BATON ROUGE, LA (WAFB) - A Baton Rouge dance teacher wants answers for the city after she said an abandoned property next door to her studio has caused major headaches for the business and her students.
Jereka Vinning spends almost every night of the week trying to teach her girls the fundamentals of dance. From kicks to the latest moves, her students do it all. But lately, there is something out of step outside the Young Ladies of Class dance studio on Winbourne Avenue. The teacher said an abandoned fire station next door to the place has been driving away her students.
"It's caused us to lose several girls, as far as dance," Vinning said.
Just a quick walk outside her building and it is easy to see the nightmare next door. From graffiti to old clothes and even worn-out couches, Vinning said that is just the beginning of the problems with the old fire station.
"People just hanging out. The windows are now bust and people are sleeping in it and it's been over three years," she added.
It is something that has also caught the attention of parents like Carenda Thompson, who said she almost yanked her daughter out of dance after a stranger approached her late one night asking for money.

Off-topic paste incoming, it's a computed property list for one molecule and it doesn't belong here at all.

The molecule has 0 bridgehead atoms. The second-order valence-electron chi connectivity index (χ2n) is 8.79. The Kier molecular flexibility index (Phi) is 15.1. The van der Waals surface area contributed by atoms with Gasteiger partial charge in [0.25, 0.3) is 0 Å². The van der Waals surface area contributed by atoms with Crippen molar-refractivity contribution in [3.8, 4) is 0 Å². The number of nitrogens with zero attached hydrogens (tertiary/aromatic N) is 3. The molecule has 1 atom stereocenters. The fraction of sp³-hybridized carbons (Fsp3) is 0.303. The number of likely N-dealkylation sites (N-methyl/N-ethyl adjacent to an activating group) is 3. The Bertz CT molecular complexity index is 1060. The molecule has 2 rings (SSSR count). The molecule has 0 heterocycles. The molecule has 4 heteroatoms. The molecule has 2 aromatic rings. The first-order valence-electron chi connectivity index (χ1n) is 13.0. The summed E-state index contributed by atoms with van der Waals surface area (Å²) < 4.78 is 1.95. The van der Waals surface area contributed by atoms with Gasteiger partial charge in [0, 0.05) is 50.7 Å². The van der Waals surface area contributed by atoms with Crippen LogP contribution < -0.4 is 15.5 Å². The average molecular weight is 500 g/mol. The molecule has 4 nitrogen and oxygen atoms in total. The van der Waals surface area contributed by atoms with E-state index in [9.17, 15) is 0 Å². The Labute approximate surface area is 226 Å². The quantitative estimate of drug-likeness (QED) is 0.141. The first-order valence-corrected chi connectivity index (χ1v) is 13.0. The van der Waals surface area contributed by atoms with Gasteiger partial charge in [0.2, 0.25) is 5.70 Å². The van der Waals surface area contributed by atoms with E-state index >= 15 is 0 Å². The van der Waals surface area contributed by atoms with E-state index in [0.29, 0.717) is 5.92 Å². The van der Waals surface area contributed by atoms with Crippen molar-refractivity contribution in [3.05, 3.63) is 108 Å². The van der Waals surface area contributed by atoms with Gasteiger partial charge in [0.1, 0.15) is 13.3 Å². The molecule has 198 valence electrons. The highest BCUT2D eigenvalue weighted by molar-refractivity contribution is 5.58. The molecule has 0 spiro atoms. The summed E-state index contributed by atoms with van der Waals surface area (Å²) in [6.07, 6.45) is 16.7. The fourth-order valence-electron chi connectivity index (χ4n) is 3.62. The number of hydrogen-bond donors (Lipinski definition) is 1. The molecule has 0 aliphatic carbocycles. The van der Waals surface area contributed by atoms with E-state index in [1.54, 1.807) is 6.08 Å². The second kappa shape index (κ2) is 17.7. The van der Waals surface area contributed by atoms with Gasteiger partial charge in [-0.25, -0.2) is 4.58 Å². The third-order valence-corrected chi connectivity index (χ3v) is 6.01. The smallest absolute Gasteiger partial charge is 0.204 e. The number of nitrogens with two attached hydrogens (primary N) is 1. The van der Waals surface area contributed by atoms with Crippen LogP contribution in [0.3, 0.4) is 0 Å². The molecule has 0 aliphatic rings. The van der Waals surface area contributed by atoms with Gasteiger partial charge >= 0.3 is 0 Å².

"I mean, it's dangerous, you know," Thompson said. "It's already not the best area anyway and this is just adding to it."
From spare tires to mounds of trash over in a corner or even to an abandoned car that no longer has a door, Vinning said there are a lot of things outside the fire station that do not belong near a dance studio. It is why Vinning has been trying desperately to get the city to do something about it.
"We've actually tried to get help with this building several times and no one has contacted us and no one has come to clean it up, so yes, it is hard," Vinning explained.
9News reached out to the Baton Rouge Assessor's Office and was told the property no longer belongs to the city but to two residents. After being referred to Neighborhood Improvement, representatives said they have not received any complaints about the space and encourage the dance teacher to make a complaint using the city's 311 system.
Vinning hopes more pressure and reaching out to the mayor will get the ball rolling to get something done.
"I want it torn down. I really do," Vinning stated.
Until then, though, she said her girls will just have to keep focusing on their steps and praying the problem will get better.
Anyone in Baton Rouge who has a problem with a blighted property can file a formal complaint with the city by using the 311 service.